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Lateral view of a Female Hexagenia limbata (Ephemeridae) (Hex) Mayfly Dun from the Namekagon River in Wisconsin
Hex Mayflies
Hexagenia limbata

The famous nocturnal Hex hatch of the Midwest (and a few other lucky locations) stirs to the surface mythically large brown trout that only touch streamers for the rest of the year.

Dorsal view of a Limnephilidae (Giant Sedges) Caddisfly Larva from the Yakima River in Washington
This specimen resembled several others of around the same size and perhaps the same species, which were pretty common in my February sample from the upper Yakima. Unfortunately, I misplaced the specimen before I could get it under a microscope for a definitive ID.
27" brown trout, my largest ever. It was the sub-dominant fish in its pool. After this, I hooked the bigger one, but I couldn't land it.
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Gutcutter has attached these 5 pictures to aid in identification. The message is below.
Gutcutter
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Pennsylvania

Posts: 470
Gutcutter on Apr 30, 2012April 30th, 2012, 11:11 am EDT
I caught this olive lady hanging out with these March Browns.
Any Ideas?
Sorry about the photo quality
All men who fish may in turn be divided into two parts: those who fish for trout and those who don't. Trout fishermen are a race apart: they are a dedicated crew- indolent, improvident, and quietly mad.

-Robert Traver, Trout Madness
Taxon
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Site Editor
Plano, TX

Posts: 1311
Taxon on Apr 30, 2012April 30th, 2012, 11:30 am EDT
Hi Tony,

Looks to be a Maccaffertium vicarium male subimago.
Best regards,
Roger Rohrbeck
www.FlyfishingEntomology.com
Wbranch
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York & Starlight PA

Posts: 2635
Wbranch on Apr 30, 2012April 30th, 2012, 2:14 pm EDT
Is the first picture Ep. invaria?
Catskill fly fisher for fifty-five years.
Entoman
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Northern CA & ID

Posts: 2604
Entoman on Apr 30, 2012April 30th, 2012, 3:19 pm EDT
Tony -

The top one looks to be an Epeorus pleuralis (Quill Gordon) female sub.
The second one (which Roger is referring to) is M. vicarium (March Brown). I also agree with Roger that it's a male sub.
"It's not that I find fishing so important, it's just that I find all other endeavors of Man equally unimportant... And not nearly as much fun!" Robert Traver, Anatomy of a Fisherman
Gutcutter
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Pennsylvania

Posts: 470
Gutcutter on Apr 30, 2012April 30th, 2012, 4:06 pm EDT
I was curious as to the first mayfly. It was a solid size 14 when measured against one of my frauds.
I noted the two tails and slate wings and thought "QG" but the color was a bit off, and they're not "supposed to be" in this watershed.
Definitely only two tails. I picked it off of the water by the wings as is.
It had a dull olive hue.
I only saw a few of these presumably Epeorus pleuralis among the several thousand MB/GF, some E. invaria, a very few E. subvaria and one P. adoptiva (I only caught one). Also the usual small Baetis, tan, black and olive caddis (no light nor dark grannoms), yellow Sallies and two other stoneflies that I couldn't capture.

Thanks
All men who fish may in turn be divided into two parts: those who fish for trout and those who don't. Trout fishermen are a race apart: they are a dedicated crew- indolent, improvident, and quietly mad.

-Robert Traver, Trout Madness
Entoman
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Northern CA & ID

Posts: 2604
Entoman on Apr 30, 2012April 30th, 2012, 8:21 pm EDT
Tony -

I noted the two tails and slate wings and thought "QG" but the color was a bit off, and they're not "supposed to be" in this watershed.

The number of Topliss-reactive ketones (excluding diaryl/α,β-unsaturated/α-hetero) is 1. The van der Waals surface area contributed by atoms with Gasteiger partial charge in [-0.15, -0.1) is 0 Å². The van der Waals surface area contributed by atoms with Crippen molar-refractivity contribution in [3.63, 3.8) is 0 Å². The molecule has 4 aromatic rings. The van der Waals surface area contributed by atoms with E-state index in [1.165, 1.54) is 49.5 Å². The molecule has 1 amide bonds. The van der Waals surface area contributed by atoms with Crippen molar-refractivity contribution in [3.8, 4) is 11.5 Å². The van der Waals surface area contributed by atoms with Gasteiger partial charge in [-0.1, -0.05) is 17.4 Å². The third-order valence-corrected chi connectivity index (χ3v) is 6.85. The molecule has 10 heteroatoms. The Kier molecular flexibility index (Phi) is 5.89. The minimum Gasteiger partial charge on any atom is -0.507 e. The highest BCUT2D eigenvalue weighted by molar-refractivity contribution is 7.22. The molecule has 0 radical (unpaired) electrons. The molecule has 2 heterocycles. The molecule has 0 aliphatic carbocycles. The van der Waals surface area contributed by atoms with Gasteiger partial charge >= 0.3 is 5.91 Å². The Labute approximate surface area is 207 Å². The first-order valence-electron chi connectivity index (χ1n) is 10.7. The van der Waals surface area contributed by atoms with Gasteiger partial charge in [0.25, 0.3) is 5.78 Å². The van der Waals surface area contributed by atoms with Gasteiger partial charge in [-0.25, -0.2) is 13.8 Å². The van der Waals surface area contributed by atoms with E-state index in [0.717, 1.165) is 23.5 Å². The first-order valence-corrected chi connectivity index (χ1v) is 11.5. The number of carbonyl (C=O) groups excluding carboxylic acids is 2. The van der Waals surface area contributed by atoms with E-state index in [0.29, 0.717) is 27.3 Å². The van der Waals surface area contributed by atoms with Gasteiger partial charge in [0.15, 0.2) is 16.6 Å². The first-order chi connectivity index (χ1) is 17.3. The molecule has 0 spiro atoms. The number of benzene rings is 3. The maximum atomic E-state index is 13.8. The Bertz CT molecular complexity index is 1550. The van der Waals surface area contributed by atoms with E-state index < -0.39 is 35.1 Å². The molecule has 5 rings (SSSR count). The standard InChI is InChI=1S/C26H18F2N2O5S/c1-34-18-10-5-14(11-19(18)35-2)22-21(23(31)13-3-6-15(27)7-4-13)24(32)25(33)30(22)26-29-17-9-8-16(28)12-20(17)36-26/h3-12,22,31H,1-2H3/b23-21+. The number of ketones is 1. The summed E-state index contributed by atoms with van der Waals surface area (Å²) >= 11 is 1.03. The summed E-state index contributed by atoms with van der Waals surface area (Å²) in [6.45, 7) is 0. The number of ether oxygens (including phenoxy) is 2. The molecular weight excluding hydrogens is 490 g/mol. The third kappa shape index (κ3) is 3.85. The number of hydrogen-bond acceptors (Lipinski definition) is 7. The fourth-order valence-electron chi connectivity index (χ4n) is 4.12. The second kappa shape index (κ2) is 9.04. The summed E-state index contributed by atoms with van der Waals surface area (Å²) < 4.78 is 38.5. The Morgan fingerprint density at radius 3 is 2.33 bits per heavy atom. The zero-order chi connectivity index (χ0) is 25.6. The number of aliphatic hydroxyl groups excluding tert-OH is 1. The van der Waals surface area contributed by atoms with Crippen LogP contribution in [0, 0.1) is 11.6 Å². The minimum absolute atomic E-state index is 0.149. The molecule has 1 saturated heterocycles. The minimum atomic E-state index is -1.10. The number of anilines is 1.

There was another olivaceous GQ posted here for an ID recently. If I remember right it was Canadian? Anyway here's more evidence they can be pretty olive, depending on locale.

As far as the vicarium specimen - Yeah, the synonymy kinda blew up the whole traditional common name nomenclature that had been worked out for this specie(s). I don't think that the desired one common name per species is practical in practice (especially a species this variable). Since the big dark ones have been traditionally called MB's and the small lighter ones called GF's, what do we call small dark ones? Small March Brown? Dark Grey Fox? The latter works pretty good I suppose. Nice ring to it, anyway... :)

BTW - That's a cool pose the whatchamacallit struck for you. Don't think I've seen that before...
"It's not that I find fishing so important, it's just that I find all other endeavors of Man equally unimportant... And not nearly as much fun!" Robert Traver, Anatomy of a Fisherman
Feathers5
Posts: 287
Feathers5 on May 1, 2012May 1st, 2012, 5:21 am EDT
hey antonio! those pixes came out real nice.
bruce
Gutcutter
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Pennsylvania

Posts: 470
Gutcutter on May 1, 2012May 1st, 2012, 7:55 am EDT
Bruce
I'm sure you're disappointed that the photo of the size 12 Parachute March Brown going through the hook keeper and into your thumb, past the barb, while still attached to your tippet didn't come out too well. I would never embarrass you by showing that picture.
Besides, there was too much blood on the lens...
All men who fish may in turn be divided into two parts: those who fish for trout and those who don't. Trout fishermen are a race apart: they are a dedicated crew- indolent, improvident, and quietly mad.

-Robert Traver, Trout Madness
PaulRoberts
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Colorado

Posts: 1776
PaulRoberts on May 1, 2012May 1st, 2012, 8:13 am EDT
It may be that really freshly emerged QG's are bright like that.
Entoman
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Northern CA & ID

Posts: 2604
Entoman on May 1, 2012May 1st, 2012, 3:01 pm EDT
Good point, Paul. I have fished over the hatch a few times back East and noticed the olive cast to their dark hues as well. Ernest Schwiebert frequently mentioned in his writings tying Quill Gordons with olive thread, not the black or gray you usually see in commercial ties. I assume that was the reason?
"It's not that I find fishing so important, it's just that I find all other endeavors of Man equally unimportant... And not nearly as much fun!" Robert Traver, Anatomy of a Fisherman
Crepuscular
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Boiling Springs, PA

Posts: 920